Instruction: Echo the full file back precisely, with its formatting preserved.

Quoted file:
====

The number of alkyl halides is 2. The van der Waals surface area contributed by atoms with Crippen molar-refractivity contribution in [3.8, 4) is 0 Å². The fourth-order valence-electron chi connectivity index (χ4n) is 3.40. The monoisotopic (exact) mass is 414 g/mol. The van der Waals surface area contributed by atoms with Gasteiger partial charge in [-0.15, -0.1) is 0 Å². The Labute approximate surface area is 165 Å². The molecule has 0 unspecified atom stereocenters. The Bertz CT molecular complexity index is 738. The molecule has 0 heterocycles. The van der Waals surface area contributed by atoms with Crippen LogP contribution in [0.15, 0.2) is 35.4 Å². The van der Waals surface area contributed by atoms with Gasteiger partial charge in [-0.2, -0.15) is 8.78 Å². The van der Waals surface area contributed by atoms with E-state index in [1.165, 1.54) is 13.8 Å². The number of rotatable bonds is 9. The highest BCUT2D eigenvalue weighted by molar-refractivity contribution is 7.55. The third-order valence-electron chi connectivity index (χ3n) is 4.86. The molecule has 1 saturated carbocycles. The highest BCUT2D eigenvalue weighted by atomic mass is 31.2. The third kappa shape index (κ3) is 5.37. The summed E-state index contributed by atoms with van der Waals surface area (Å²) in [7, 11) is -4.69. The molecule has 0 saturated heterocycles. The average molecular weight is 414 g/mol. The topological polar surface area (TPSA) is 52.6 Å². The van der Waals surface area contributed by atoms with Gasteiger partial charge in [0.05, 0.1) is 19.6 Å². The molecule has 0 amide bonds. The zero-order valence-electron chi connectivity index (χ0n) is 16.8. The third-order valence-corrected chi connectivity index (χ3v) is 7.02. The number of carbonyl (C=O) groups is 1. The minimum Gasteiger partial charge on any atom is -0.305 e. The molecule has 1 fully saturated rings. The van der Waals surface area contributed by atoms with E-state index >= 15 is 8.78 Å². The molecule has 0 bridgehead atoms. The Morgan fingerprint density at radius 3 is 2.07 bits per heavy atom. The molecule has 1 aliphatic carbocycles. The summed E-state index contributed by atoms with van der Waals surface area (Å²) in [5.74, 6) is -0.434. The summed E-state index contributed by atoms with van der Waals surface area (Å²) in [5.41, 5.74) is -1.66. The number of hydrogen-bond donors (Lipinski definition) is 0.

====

The number of alkyl halides is 2. The van der Waals surface area contributed by atoms with Crippen molar-refractivity contribution in [3.8, 4) is 0 Å². The fourth-order valence-electron chi connectivity index (χ4n) is 3.40. The monoisotopic (exact) mass is 414 g/mol. The van der Waals surface area contributed by atoms with Gasteiger partial charge in [-0.15, -0.1) is 0 Å². The Labute approximate surface area is 165 Å². The molecule has 0 unspecified atom stereocenters. The Bertz CT molecular complexity index is 738. The molecule has 0 heterocycles. The van der Waals surface area contributed by atoms with Crippen LogP contribution in [0.15, 0.2) is 35.4 Å². The van der Waals surface area contributed by atoms with Gasteiger partial charge in [-0.2, -0.15) is 8.78 Å². The van der Waals surface area contributed by atoms with E-state index in [1.165, 1.54) is 13.8 Å². The number of rotatable bonds is 9. The highest BCUT2D eigenvalue weighted by molar-refractivity contribution is 7.55. The third-order valence-electron chi connectivity index (χ3n) is 4.86. The molecule has 1 saturated carbocycles. The highest BCUT2D eigenvalue weighted by atomic mass is 31.2. The third kappa shape index (κ3) is 5.37. The summed E-state index contributed by atoms with van der Waals surface area (Å²) in [7, 11) is -4.69. The molecule has 0 saturated heterocycles. The average molecular weight is 414 g/mol. The topological polar surface area (TPSA) is 52.6 Å². The van der Waals surface area contributed by atoms with Gasteiger partial charge in [0.05, 0.1) is 19.6 Å². The molecule has 0 amide bonds. The zero-order valence-electron chi connectivity index (χ0n) is 16.8. The third-order valence-corrected chi connectivity index (χ3v) is 7.02. The number of carbonyl (C=O) groups is 1. The minimum Gasteiger partial charge on any atom is -0.305 e. The molecule has 1 fully saturated rings. The van der Waals surface area contributed by atoms with E-state index >= 15 is 8.78 Å². The molecule has 0 bridgehead atoms. The Morgan fingerprint density at radius 3 is 2.07 bits per heavy atom. The molecule has 1 aliphatic carbocycles. The summed E-state index contributed by atoms with van der Waals surface area (Å²) in [5.74, 6) is -0.434. The summed E-state index contributed by atoms with van der Waals surface area (Å²) in [5.41, 5.74) is -1.66. The number of hydrogen-bond donors (Lipinski definition) is 0.